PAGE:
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Special education

Special education (Also known as Special ed or SPED) refers to the teaching of students with a learning disability, a physical disability or a behavioral problem. Services (such as speech and language therapy, occupational therapy, physical therapy, etc) are provided within the mainstream class (ie. inclusion)or in a separate clasroom if this is decided to be the least restrictive environment. Students receive individualized services to meet their goals, and these services are outlined in each child's Individualized Education Plan (IEP). Additionally, in the state of California, students who reach the age of 16 will also have an Individual Transition Plan (ITP). The ITP focuses on the learners goals for the future, addressing living and employment.

Several journalists and commentators have argued that special education programs drain resources from mainstream classes, and that the teachers of those classes will have to do more with less resources. They feel that these teachers are unable to provide as much assistance as they would like to the "less-capable" members of the class. They argue that, in turn, such students' academic performance may suffer and they may be tracked into special ed programs as well.

The standard counterargument is that the resources for special education do not take away from the resources for the mainstream classroom, but rather will add resources (such as additional staff and material support) for the class in which a child with a disability is included. In addition, the educational experience and lifetime lesson of including a student with disabilities is invaluable to all of the children in the class.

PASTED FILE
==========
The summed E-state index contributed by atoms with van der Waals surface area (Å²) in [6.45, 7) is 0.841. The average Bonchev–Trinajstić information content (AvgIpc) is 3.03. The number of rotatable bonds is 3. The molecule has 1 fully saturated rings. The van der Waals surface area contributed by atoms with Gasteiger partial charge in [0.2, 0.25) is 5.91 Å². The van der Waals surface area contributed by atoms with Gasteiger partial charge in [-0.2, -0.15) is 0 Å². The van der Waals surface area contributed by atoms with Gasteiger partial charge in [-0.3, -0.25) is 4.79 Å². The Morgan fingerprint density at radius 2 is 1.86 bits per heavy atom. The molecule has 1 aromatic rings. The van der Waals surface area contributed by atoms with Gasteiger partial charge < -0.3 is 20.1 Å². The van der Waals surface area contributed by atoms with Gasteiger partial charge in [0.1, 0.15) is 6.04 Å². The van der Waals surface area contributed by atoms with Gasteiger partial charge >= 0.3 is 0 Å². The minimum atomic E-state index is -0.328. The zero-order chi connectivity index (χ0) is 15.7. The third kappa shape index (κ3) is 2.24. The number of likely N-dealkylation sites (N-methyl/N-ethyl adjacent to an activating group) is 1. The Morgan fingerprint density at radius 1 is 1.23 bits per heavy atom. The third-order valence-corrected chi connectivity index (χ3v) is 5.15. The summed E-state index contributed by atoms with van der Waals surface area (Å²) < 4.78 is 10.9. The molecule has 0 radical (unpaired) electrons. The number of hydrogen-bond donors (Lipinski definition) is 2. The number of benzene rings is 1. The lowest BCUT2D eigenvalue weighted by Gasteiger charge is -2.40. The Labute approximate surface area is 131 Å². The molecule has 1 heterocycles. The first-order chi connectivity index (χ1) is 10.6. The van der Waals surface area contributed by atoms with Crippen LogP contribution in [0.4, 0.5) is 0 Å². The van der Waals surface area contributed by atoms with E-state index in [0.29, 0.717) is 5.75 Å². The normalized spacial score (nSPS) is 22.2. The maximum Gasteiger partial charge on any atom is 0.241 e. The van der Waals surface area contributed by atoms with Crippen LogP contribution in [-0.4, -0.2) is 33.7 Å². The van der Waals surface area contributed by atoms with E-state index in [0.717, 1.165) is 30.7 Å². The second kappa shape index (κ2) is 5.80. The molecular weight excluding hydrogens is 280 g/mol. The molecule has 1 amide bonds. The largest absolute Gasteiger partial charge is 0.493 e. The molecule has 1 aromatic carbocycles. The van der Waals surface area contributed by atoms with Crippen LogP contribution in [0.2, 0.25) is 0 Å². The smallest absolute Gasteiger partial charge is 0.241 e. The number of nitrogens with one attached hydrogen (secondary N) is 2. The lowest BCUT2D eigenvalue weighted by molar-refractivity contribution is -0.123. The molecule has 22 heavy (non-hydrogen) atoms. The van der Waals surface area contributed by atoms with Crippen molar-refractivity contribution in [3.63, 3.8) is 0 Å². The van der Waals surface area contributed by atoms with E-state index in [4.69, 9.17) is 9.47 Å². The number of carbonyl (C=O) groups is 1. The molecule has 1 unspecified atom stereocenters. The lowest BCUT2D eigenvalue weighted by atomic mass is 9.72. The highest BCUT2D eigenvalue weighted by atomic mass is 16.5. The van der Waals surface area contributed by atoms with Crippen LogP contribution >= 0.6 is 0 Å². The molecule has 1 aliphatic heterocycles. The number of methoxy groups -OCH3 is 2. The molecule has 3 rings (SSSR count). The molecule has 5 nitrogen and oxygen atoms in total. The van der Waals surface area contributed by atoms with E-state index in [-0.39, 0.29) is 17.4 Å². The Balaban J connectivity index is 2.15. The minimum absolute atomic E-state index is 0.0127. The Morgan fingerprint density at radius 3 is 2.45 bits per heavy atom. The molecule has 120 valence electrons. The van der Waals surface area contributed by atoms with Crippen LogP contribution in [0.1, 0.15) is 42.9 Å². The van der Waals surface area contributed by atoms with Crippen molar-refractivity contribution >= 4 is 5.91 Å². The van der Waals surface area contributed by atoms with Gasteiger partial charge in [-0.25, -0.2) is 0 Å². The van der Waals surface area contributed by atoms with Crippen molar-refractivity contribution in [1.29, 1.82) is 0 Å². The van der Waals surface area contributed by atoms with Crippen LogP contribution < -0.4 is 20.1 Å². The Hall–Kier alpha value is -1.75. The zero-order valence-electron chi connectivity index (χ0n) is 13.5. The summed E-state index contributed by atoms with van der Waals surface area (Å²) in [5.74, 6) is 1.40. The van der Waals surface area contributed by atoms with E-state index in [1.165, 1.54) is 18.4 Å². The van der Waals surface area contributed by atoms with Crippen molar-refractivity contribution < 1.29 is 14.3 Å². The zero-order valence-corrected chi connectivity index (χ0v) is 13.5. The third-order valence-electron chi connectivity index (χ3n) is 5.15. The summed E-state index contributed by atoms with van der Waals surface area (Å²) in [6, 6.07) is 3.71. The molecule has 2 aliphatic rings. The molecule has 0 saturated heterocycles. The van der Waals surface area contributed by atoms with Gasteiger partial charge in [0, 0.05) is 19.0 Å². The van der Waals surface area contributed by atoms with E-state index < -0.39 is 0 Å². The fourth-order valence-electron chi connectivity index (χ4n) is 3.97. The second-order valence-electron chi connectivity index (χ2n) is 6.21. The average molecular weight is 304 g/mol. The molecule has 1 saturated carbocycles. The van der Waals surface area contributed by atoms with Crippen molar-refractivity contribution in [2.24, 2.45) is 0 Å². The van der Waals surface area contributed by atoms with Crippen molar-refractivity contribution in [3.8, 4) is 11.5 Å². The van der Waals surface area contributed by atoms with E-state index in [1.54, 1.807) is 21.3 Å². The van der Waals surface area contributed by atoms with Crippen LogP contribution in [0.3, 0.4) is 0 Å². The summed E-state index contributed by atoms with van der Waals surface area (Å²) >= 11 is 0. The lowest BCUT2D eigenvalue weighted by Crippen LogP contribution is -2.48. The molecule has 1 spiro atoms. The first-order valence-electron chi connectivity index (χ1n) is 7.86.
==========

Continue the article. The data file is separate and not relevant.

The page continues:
Naturally, many students' challenges require them to be placed in classes which are specific to a particular disability. However, the goal is for all students to be placed in a learning environment that is the least restrictive for each individual learner.

The standard rebuttal is that while some disabled students are able to operate in a "normal" environment with appropriate support and care, some learning disabled students are not (and never will be capable of being truly "normal"), and become only a noisy distraction to their calmer, smarter or more mature classmates, instead of providing the hoped-for mutually enriching experience. In turn, this may be one of the reasons why many students are exiting public schools and fleeing into private schools at the first opportunity.

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